Tempted by For-Profit Ed Stocks? Read This
The latest enrollment figures from for-profit colleges suggest that damning publicity over their business practices, as well as tighter government regulations that followed it, has done deep and long-lasting damage to the industry. Forecasts for the five biggest publicly-traded schools now call for revenue declines to continue at least through fiscal 2014. Share prices are down between 32% and 86% in the past two years, turning some once-heady investments into major losers, as seen in a stock chart.
Spring 2013 enrollment in for-profit colleges, both publicly-traded and private, is down 8.7% from a year earlier, according to a according to a report published May 16 by the National Student Clearinghouse Research Center.
Most of those big, traded for-profits didn’t do even that well. In the past few weeks: University of Phoenix parent Apollo Group (APOL) reported total enrollment down 15.5%; DeVry (DV), down 6.7%; Corinthian Colleges (COCO), down 5.7%; and Career Education Corp. (CECO), down 16%. Education Management Corp. (EDMC), the second largest for-profit after Apollo, reported average student enrollment down 11.4%. Smaller, popular sector investments fared no better. Enrollment is down 14.2% at ITT Educational Services (ESI) and down 9% at Strayer (STRA).
In terms of actual bodies, Clearinghouse puts it this way: Total enrollment in for-profits spring 2013: 1,347,238; spring 2012: 1,476,010; spring 2011, 1,626,756. That’s about 280,000 fewer students, or a 17% drop over two years.
Equally alarming are the falls in new enrollments this year, which exceeded falls in total enrollment at several schools. The declines reflect both cost cutting measures – Apollo, for example, is closing some 100 campuses -- as well as continuing difficulty with recruiting. None of those big five companies added more new students this year than they did last. That means that none of these revenue lines is likely to take a positive turn any time soon.
This battering follows two years of very public criticism of the industry, which started with vocal short sellers in 2010 and snowballed into a damning Congressional report last November. Among the accusations: The industry, which gets its profits from government-backed loans and grants to students, was charged with encouraging students to accumulate high debt for training in careers that could not realistically fund repayment. The revelation of extremely high loan default rates led to new regulation, including rules enacted in 2011 that curbed predatory recruiting practices. Other new rules eliminated grant eligibility for students without high school degrees or GEDs.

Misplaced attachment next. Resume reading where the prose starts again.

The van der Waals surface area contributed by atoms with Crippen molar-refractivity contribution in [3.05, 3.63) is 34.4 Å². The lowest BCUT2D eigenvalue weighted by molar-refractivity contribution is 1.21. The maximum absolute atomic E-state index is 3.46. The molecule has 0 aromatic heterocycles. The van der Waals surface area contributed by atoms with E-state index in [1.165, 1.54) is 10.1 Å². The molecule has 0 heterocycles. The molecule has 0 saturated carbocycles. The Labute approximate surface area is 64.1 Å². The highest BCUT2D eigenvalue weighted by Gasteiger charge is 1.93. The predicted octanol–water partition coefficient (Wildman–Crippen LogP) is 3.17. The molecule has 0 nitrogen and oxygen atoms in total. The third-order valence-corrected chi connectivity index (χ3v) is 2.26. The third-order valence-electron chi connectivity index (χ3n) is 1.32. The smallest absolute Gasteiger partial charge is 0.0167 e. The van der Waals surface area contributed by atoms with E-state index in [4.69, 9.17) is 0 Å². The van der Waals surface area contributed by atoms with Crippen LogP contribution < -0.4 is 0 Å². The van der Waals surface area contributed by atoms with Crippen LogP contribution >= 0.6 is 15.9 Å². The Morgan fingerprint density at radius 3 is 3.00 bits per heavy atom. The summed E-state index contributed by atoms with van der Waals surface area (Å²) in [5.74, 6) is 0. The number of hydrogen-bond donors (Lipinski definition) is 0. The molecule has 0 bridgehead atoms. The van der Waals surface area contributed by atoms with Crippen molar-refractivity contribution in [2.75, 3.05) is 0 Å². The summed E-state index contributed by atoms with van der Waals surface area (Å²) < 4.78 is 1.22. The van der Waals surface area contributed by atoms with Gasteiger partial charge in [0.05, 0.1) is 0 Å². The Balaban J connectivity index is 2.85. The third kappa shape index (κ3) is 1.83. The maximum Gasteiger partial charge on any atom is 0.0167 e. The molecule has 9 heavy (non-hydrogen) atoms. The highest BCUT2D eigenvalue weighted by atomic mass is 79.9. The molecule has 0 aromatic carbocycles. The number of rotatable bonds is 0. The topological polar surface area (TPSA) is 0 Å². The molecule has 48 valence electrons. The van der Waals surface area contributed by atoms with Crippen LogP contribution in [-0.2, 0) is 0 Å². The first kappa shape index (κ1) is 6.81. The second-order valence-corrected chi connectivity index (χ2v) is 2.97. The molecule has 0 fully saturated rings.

These actions apparently hurt the industry’s ability to fill their classes, either indirectly through the bad publicity or directly through the new regulations. Since 2011, the last year the industry reported total enrollment gains, the numbers are down 17%, according to data crunched from the clearinghouse report. Many of the for-profits have closed some of their schools, and some, such as American Career Institute, suddenly shut down completely. All of the companies are trying to cut costs to shore up very damaged profit margins. Note the change in gross margins (rather than actual gross margins) in the chart below.
If you're a value investor doing some company research and looking for money to be made, you may be lured by cheap-looking shares, like Apollo's 7.3 forward price-to-sales ratio. But these valuations aren't very useful at the moment, while the schools continue to shed students at unpredictable rates. This year's new enrollment figures, as bad as they were, may not be the worst we see from the industry. Between a clampdown on recruiting tactics, a tightening of loan eligibility requirements, a step-up in online competition and a greater awareness of the hazards of such student debt, these schools' future size and success are still very uncertain.
Theoretically, shrinking competition should eventually help enrollment and profits at the survivors, particularly those that have taken aggressive cost-cutting measures. That works best if they can maintain tuition prices somewhere near current levels. Right now, the data shows little indication that more students are getting interested in signing on for such deals. The backlash from this chapter has been extensive.
Dee Gill, a senior contributing editor at YCharts, is a former foreign correspondent for AP-Dow Jones News in London, where she covered the U.K. equities market and economic indicators. She has written for The New York Times, The Wall Street Journal, The Economist and Time magazine. She can be reached at firstname.lastname@example.org. For a demonstration of YCharts Platinum, go to http://ycharts.com/info/pro_platinum.
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